1. Do – Leave- This is huge! If your child cries at drop-off, the longer you linger and extend that goodbye the harder it is for your child to adjust to drop off. This makes your child think they may not have to stay or you will stay with him or her. As a former preschool teacher, one of the most effective ways to leave is to have a short goodbye ritual, for example, “one hug, one kiss, I love you!  Then, mom, you’re out the door. “But my child is clinging to me for dear life or chasing after me, what should I do?” You can let your child’s teacher know you may need some help with separation. Preschool teachers are very creative and can usually find a way to redirect or help your child make a smooth transition. 

    2. Don’t – Sneak out when they are not looking. This can be scary for your child. Always make sure you tell your child, “I have to go now but I will be back to pick you up after school.”  Always say goodbye to your child and let them know who will be back to pick them up at the end of the day.

    3. Do – Tell them they will get to do fun things in school and say it with a smile. Your child wants to feel safe in his/her preschool environment so your expression will help him/her realize it’s going to be GREAT and they will be safe and have fun!

    4. Don’t – Show fear or sadness when you are dropping off your child. If you look scared or sad, your child will be scared and sad and will continue to have a difficult time adjusting. We want our kiddos to feel safe at school so slap that smile on your face and show your excitement for them! 

    5. Do – Acknowledge your child’s tears. Tell your child you understand they are feeling sad but reassure them they are going to have fun, play with friends, make cool stuff and you will see them after school to hear all about it. Your child wants to know you think he/she is in a safe place and you care about his/her feelings and how he/she is feeling at that moment.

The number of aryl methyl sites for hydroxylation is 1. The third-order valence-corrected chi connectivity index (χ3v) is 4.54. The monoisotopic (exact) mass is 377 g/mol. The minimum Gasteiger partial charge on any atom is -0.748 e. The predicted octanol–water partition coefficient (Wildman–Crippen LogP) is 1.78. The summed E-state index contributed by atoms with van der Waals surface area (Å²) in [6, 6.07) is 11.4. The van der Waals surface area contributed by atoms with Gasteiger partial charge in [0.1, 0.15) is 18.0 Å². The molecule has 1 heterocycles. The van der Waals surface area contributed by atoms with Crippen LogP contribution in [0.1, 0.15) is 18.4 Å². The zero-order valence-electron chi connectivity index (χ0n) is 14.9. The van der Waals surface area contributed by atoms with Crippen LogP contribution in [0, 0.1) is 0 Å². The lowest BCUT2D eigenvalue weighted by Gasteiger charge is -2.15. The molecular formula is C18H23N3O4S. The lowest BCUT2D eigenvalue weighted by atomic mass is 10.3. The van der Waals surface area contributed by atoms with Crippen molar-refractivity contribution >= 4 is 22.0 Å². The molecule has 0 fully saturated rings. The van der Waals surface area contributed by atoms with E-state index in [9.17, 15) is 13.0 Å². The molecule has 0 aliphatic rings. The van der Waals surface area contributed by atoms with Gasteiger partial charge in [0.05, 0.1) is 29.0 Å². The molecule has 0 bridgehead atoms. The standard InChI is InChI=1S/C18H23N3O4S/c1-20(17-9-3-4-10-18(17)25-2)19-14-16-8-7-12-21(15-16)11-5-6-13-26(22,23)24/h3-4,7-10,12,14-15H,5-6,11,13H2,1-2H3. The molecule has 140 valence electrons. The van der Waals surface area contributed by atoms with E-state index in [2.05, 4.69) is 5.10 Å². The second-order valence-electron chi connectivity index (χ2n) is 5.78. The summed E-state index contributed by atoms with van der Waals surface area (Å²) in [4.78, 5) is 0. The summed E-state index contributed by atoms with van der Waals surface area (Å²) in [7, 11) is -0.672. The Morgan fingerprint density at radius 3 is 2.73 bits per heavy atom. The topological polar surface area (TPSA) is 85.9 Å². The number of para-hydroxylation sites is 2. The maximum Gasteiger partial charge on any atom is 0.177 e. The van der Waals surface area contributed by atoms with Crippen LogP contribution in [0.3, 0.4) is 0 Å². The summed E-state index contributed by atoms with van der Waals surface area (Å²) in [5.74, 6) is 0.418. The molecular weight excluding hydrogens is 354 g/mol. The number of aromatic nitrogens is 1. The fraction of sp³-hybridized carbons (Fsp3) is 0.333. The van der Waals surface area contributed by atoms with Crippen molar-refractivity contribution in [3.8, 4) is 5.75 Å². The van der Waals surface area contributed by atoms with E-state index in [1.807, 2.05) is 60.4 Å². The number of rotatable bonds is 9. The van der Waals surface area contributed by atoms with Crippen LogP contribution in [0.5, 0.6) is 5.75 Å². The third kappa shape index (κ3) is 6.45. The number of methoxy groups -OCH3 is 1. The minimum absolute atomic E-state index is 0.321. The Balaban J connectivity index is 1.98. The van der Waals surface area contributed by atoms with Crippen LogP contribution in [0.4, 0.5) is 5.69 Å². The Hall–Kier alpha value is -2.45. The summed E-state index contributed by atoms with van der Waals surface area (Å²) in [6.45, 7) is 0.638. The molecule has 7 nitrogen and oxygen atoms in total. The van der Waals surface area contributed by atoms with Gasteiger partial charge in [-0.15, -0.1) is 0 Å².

6. Don’t- Become frustrated with your child’s crying.  It can be scary leaving a parent. Your child’s fear of abandonment is real and he/she needs to know you understand his/her feelings. Acknowledge their feelings, reassure them, and leave.

Remember to give your child time to adjust to this new routine.  They may cry for a couple of days or a couple of weeks. Hang in there and stay consistent with the do’s and don’ts. It can be hard for a parent to walk away when their child is crying.  But, if you make those goodbyes short and sweet you will be picking up a child that is happy to see you and excited to tell you all about their day.  

If your child continues to have difficulty during drop off please contact BDI Playhouse Children’s Therapy for a free consultation. You are not alone and we can help!

Written by Jessica Frederick COTA/L

Picky Eating

Why my Picky Eater Won’t Eat Your Cranberry Sauce

A letter to my well-meaning relatives around the holidays: Why my picky eater won’t eat your famous homemade cranberry sauce…

Dearest Relatives,